Low inflation keeps the Reserve Bank sidelined: Ryan Felsman

Low inflation keeps the Reserve Bank sidelined: Ryan Felsman
Low inflation keeps the Reserve Bank sidelined: Ryan Felsman
EXPERT OBSERVER 
 
The Consumer Price Index – the main measure of inflation in Australia – rose by 0.4 per cent in the June quarter, below expectations for a lift of 0.5 per cent.
 
In seasonally adjusted terms the CPI rose by 0.5 per cent.
 
The annual rate of headline inflation lifted to 2.1 per cent in the June quarter from 1.9 per cent in the March quarter.
 
But the seasonally adjusted annual growth rate lifted to 2.2 per cent (also from 1.9 per cent).
 
Underlying measures: The Reserve Bank monitors three measures to derive the underlying inflation rate.
 
The trimmed mean rose by 0.5 per cent in the June quarter (1.9 per cent annual); the weighted median rose by 0.5 per cent (1.9 per cent annual) and the CPI less volatile items rose by 0.2 per cent (1.8 per cent annual).
 
Overall, underlying inflation rose by 0.5 per cent in the quarter and by 1.9 per cent over the year.
 
Market goods and services less volatile items was up by 0.2 per cent in the quarter to be up 1.1 per cent on the year.
 
Main changes: Automotive fuel prices rose by 6.9 per cent in the June quarter, followed by medical and hospital services (up by 3.1 per cent) and tobacco (up by 2.8 per cent). But domestic holiday travel and accommodation prices fell by 2.7 per cent, followed by motor vehicles (down by 2.0 per cent) and vegetables (down by 2.9 per cent).
 
What does it all mean?
 
The Reserve Bank is likely to be unmoved by today’s inflation report.
 
Consumer prices remain well contained, reflecting lacklustre wages growth, and aggressive price discounting and competitive pressures from global e-commerce entrants into the retail sector.
 
 
And Aussie businesses are playing their part keeping costs under control by supressing wages growth.
 
The NAB business survey for the June quarter, released last week, highlighted that business prices tracked sideways.
 
In fact the NAB said, “The range of both input and final price indicators (labour costs, purchase costs and final products prices) suggest little, if any significant price pressures. Retail prices growth also tracked sideways at a very low rate. Wholesale price inflation slowed in the quarter, suggesting some further downstream price weakness.”
 
That said, by generating higher sales and record profits, corporate Australia has supported strong jobs growth over the past 18 months.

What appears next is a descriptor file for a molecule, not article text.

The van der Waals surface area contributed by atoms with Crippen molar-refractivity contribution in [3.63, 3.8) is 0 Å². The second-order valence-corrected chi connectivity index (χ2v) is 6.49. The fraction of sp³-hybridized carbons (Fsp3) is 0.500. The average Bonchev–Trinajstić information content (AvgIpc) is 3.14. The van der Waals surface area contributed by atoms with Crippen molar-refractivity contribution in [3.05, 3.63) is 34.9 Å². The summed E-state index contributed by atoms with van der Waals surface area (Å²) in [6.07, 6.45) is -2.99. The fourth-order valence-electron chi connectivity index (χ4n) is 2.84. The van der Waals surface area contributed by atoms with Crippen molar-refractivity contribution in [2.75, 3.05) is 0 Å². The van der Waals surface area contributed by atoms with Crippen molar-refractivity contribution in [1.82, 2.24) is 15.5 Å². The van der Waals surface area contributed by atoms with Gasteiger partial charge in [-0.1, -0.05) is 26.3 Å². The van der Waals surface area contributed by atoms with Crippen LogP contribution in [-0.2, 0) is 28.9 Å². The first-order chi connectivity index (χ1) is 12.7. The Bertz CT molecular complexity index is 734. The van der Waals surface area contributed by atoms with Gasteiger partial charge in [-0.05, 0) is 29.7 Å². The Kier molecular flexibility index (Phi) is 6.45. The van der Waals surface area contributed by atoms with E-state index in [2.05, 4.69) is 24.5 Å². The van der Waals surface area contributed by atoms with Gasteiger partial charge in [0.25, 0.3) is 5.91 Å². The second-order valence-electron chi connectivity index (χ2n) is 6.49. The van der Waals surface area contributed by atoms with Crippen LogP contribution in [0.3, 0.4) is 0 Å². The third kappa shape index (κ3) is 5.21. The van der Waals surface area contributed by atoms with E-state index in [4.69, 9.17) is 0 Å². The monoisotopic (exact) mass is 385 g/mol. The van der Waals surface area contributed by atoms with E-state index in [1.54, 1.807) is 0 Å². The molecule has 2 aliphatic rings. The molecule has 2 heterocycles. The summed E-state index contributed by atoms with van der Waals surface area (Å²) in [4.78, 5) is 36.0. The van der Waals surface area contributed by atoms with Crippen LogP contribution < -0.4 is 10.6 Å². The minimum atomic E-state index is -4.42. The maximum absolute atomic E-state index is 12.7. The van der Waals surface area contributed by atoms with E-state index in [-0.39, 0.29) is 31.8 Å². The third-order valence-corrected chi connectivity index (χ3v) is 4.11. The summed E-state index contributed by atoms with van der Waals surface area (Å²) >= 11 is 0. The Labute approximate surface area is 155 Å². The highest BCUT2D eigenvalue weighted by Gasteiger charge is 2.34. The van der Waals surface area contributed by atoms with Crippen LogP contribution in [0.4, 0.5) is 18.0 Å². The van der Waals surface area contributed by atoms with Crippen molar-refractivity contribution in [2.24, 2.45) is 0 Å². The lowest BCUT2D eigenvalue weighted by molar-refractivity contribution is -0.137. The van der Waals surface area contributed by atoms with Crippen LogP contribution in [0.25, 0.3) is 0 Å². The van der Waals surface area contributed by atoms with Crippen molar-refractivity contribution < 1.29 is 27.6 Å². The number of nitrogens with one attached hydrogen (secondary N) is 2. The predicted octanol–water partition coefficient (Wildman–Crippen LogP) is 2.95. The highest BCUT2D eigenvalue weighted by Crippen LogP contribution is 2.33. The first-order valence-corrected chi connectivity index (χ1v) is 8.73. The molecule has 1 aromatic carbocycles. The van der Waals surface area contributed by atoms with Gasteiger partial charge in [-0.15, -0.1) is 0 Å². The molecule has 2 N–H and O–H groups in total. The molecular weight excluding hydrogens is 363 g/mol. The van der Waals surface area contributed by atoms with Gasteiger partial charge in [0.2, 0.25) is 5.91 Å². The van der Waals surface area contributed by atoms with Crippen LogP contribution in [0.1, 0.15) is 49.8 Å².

Non-mining business investment is strengthening and the miners are beginning to generate strong free cash flow, supporting future capital equipment and exploration spending.
 
The broader pick-up in economic activity and emerging skills shortages in some industries (i.e. STEM, construction and mining) are expected to lead to eventual pay rises for workers, gradually lifting consumer prices. 
 
The lift in imported (tradables) inflation was unsurprising.
 
Fuel prices have lifted globally on the back of OPEC and Russian crude oil supply restraint.
 
CommSec produces a weekly report detailing movements in Australia’s petrol prices.
 
The national average Australian price of unleaded petrol has been near 3 year highs for much of this year. In fact, the annual increase in petrol prices to June 30 was 24.8 per cent – the strongest growth rate in 9½ years.
 
So the 6.9 per cent lift in petrol prices was always going to be a strong overall contributor to imported prices.
 
Where will the higher rate of inflation eventually come from?
 
With oil prices likely to weaken after the OPEC-Russia Vienna accord to lift production, the severe drought afflicting large parts of Australia could be a source of inflation. Extremely dry weather conditions are already impacting winter crop and livestock production, as observed recently by agribusiness companies, Nufarm and Elders.
 
The US Department of Agriculture has cut its Aussie wheat production estimate by 12 per cent to 22 million tonnes in 2018/19 – the lowest level in 11 years. And rising Indian tariffs and dry weather will likely halve Australia’s chickpea output to around 500,000 tons this year.
 
The Reserve Bank won’t be touching interest rates any time soon.
 
The Board’s preferred underlying inflation rate remains low and it is still struggling to get anyway near the mid-point of the Board’s 2-3 per cent target.
 
Reserve Bank Governor Philip Lowe says he would like to see inflation at a 2.5 per cent annual rate with wage growth at 3.5 per cent, but there is still some spare capacity in the labour market.
 
The Reserve Bank expects underlying inflation to hold near 2 per cent for the next 18 months. The Bank will revisit these forecasts in the next quarterly Statement on Monetary Policy on August 10.
 
Ryan Felsman is a senior economist at CommSec
Tags: 
Reserve Bank Cpi

Comments

Be the first one to comment on this article
What would you like to say about this project?